Never underestimate the power of maternal and paternal instincts. It shouldn't be surprising to anybody who's spent time on the internet to know that cuteness rules, but being cute alone isn't enough. People post pics of their cute babies and animals all the time.
No. To rule the internet, you need to be cute and influential.
Boo's growth was certainly impressive prior to 2010 (the initial posts have thousands of Likes), but it didn't skyrocket until Ke$ha tweeted that she had a new boyfriend (Boo, of course). Just four days later, Khloe Kardashian posted a picture of Boo to her blog. The rest is history.
As I've pointed out before, there's no such thing as truly viral content. While shareable content undoubtedly expands reach, about the best you can expect is to reach a friend of a friend. Exceptionally popular content gets that way because it makes its way to an influential node in the network. While you can certainly use shareable content to grow an audience, exponential growth doesn't occur with a single piece of content. Audience retention is the major limiting factor.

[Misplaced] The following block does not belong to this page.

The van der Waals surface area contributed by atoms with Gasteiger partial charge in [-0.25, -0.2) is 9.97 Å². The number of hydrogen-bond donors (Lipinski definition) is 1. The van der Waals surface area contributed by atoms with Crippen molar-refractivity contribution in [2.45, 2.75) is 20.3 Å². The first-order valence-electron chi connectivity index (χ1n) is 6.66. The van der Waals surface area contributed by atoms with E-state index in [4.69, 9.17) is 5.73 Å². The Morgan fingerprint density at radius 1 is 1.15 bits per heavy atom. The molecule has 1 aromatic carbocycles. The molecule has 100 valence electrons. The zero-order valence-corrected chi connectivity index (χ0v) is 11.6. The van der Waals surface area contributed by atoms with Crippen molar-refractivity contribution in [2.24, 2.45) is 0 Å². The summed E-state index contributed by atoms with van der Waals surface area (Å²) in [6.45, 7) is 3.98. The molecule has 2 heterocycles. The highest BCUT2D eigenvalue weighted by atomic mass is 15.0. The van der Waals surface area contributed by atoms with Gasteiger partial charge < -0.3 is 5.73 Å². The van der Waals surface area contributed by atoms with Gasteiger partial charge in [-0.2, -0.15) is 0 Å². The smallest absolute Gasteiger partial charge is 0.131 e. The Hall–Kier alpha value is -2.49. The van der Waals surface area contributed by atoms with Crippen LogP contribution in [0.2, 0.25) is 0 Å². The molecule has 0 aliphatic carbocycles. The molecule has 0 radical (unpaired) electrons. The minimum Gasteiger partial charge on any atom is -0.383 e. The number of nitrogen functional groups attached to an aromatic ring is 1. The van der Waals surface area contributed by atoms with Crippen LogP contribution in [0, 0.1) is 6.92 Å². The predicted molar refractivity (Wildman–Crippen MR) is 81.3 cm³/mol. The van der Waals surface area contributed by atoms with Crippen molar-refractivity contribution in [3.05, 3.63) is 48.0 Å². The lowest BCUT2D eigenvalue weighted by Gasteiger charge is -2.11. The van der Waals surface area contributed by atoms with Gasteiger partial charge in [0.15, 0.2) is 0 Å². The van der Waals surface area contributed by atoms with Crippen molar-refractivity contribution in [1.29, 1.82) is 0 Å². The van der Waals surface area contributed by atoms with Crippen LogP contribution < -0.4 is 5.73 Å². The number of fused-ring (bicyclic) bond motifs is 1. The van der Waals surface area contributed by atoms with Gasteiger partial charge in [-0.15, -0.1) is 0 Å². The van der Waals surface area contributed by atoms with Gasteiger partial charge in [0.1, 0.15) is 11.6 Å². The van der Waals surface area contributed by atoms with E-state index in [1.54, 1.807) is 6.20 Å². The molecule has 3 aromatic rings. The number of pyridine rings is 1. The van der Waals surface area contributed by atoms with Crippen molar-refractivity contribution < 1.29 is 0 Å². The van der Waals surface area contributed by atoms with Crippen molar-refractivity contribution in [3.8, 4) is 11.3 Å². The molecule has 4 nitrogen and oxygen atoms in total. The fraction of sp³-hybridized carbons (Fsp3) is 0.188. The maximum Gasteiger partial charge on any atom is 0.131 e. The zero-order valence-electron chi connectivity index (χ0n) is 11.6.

After the celebrity exposure, Boo had 60,000 fans, and Chronicle Books approached the owner to create a series of books, which further helped expand Boo's popularity.
So Boo owes his success not just to being cute, but to Ke$ha, Khloe, and ultimately, traditional press exposure. Undoubtedly, without a large enough audience, the celebrities would never have mentioned him.
As marketers, though, it doesn't make sense to wait for your audience to get large enough to grab the attention of a celebrity. Reach out to influencers and get on their good side.
Don't count on luck.
3. I F*cking Love Science
This page has managed to leverage the novelty that scientific discoveries and oddities have to offer and combined it with humor to form a winning combination.
IFLS uses these images to link to science discoveries, and recently, it's own science blog. This strategy has carried the Page up to 8 million likes, with a striking 40 percent of the audience active. With images like these, it's not hard to see why:
The internet craves novelty and humor, and IFLS seems to have mastered a combination of the two. Elise Andrew created the page just to curate things she found interesting, and literally woke up the next morning with over 1,000 Likes. From there, it just kept picking up 10,000 or so visitors per day.
That 24-year-old Elise Andrew is really just a science fangirl herself should be revealing. Andrew is a curator, not a scientist. She shares content that she finds interesting, mostly produced by others. (Originally, she didn't link to the sources for many of her images, but she's cleaned up her act.)